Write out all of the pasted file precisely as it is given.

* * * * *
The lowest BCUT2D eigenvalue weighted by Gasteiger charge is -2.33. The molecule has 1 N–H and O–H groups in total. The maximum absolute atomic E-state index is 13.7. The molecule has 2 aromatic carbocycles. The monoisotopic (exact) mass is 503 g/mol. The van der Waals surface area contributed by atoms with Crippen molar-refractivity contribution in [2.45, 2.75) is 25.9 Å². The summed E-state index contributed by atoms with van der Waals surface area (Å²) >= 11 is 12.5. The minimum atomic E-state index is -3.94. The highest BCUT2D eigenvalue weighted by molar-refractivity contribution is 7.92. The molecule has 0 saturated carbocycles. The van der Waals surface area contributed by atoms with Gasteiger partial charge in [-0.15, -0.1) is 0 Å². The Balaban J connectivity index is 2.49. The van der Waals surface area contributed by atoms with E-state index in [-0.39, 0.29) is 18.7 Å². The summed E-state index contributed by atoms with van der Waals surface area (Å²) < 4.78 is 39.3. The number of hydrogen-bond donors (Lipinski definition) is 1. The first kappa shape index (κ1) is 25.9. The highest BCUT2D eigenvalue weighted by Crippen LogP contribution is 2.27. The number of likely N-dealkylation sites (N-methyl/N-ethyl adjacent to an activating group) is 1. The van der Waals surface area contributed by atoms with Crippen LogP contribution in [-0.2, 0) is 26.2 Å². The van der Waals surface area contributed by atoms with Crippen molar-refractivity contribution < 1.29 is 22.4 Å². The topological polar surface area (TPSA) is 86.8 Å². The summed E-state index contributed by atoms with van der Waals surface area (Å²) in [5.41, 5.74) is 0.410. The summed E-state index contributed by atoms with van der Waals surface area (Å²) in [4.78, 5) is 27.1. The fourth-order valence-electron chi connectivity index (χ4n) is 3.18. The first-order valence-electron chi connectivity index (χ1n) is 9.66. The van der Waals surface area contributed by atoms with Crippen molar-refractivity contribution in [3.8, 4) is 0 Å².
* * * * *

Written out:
The lowest BCUT2D eigenvalue weighted by Gasteiger charge is -2.33. The molecule has 1 N–H and O–H groups in total. The maximum absolute atomic E-state index is 13.7. The molecule has 2 aromatic carbocycles. The monoisotopic (exact) mass is 503 g/mol. The van der Waals surface area contributed by atoms with Crippen molar-refractivity contribution in [2.45, 2.75) is 25.9 Å². The summed E-state index contributed by atoms with van der Waals surface area (Å²) >= 11 is 12.5. The minimum atomic E-state index is -3.94. The highest BCUT2D eigenvalue weighted by molar-refractivity contribution is 7.92. The molecule has 0 saturated carbocycles. The van der Waals surface area contributed by atoms with Gasteiger partial charge in [-0.15, -0.1) is 0 Å². The Balaban J connectivity index is 2.49. The van der Waals surface area contributed by atoms with E-state index in [-0.39, 0.29) is 18.7 Å². The summed E-state index contributed by atoms with van der Waals surface area (Å²) < 4.78 is 39.3. The number of hydrogen-bond donors (Lipinski definition) is 1. The first kappa shape index (κ1) is 25.9. The highest BCUT2D eigenvalue weighted by Crippen LogP contribution is 2.27. The number of likely N-dealkylation sites (N-methyl/N-ethyl adjacent to an activating group) is 1. The van der Waals surface area contributed by atoms with Crippen LogP contribution in [-0.2, 0) is 26.2 Å². The van der Waals surface area contributed by atoms with Crippen molar-refractivity contribution < 1.29 is 22.4 Å². The topological polar surface area (TPSA) is 86.8 Å². The summed E-state index contributed by atoms with van der Waals surface area (Å²) in [5.41, 5.74) is 0.410. The summed E-state index contributed by atoms with van der Waals surface area (Å²) in [4.78, 5) is 27.1. The fourth-order valence-electron chi connectivity index (χ4n) is 3.18. The first-order valence-electron chi connectivity index (χ1n) is 9.66. The van der Waals surface area contributed by atoms with Crippen molar-refractivity contribution in [3.8, 4) is 0 Å².